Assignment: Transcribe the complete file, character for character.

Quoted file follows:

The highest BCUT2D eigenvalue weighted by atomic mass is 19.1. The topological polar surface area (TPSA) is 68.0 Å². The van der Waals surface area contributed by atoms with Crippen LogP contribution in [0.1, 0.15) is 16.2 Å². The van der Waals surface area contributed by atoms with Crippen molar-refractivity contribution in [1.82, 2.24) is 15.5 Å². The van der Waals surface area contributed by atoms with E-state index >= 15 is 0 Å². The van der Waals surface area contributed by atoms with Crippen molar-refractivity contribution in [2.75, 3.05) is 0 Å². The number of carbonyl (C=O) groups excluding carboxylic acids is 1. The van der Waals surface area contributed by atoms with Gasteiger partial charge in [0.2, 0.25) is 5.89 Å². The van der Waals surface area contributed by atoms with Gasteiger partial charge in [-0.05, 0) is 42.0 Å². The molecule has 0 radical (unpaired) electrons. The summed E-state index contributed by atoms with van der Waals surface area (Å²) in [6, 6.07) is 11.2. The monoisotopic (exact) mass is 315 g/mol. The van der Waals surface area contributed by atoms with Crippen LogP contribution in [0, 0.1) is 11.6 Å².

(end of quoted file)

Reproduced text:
The highest BCUT2D eigenvalue weighted by atomic mass is 19.1. The topological polar surface area (TPSA) is 68.0 Å². The van der Waals surface area contributed by atoms with Crippen LogP contribution in [0.1, 0.15) is 16.2 Å². The van der Waals surface area contributed by atoms with Crippen molar-refractivity contribution in [1.82, 2.24) is 15.5 Å². The van der Waals surface area contributed by atoms with E-state index >= 15 is 0 Å². The van der Waals surface area contributed by atoms with Crippen molar-refractivity contribution in [2.75, 3.05) is 0 Å². The number of carbonyl (C=O) groups excluding carboxylic acids is 1. The van der Waals surface area contributed by atoms with Gasteiger partial charge in [0.2, 0.25) is 5.89 Å². The van der Waals surface area contributed by atoms with Gasteiger partial charge in [-0.05, 0) is 42.0 Å². The molecule has 0 radical (unpaired) electrons. The summed E-state index contributed by atoms with van der Waals surface area (Å²) in [6, 6.07) is 11.2. The monoisotopic (exact) mass is 315 g/mol. The van der Waals surface area contributed by atoms with Crippen LogP contribution in [0, 0.1) is 11.6 Å².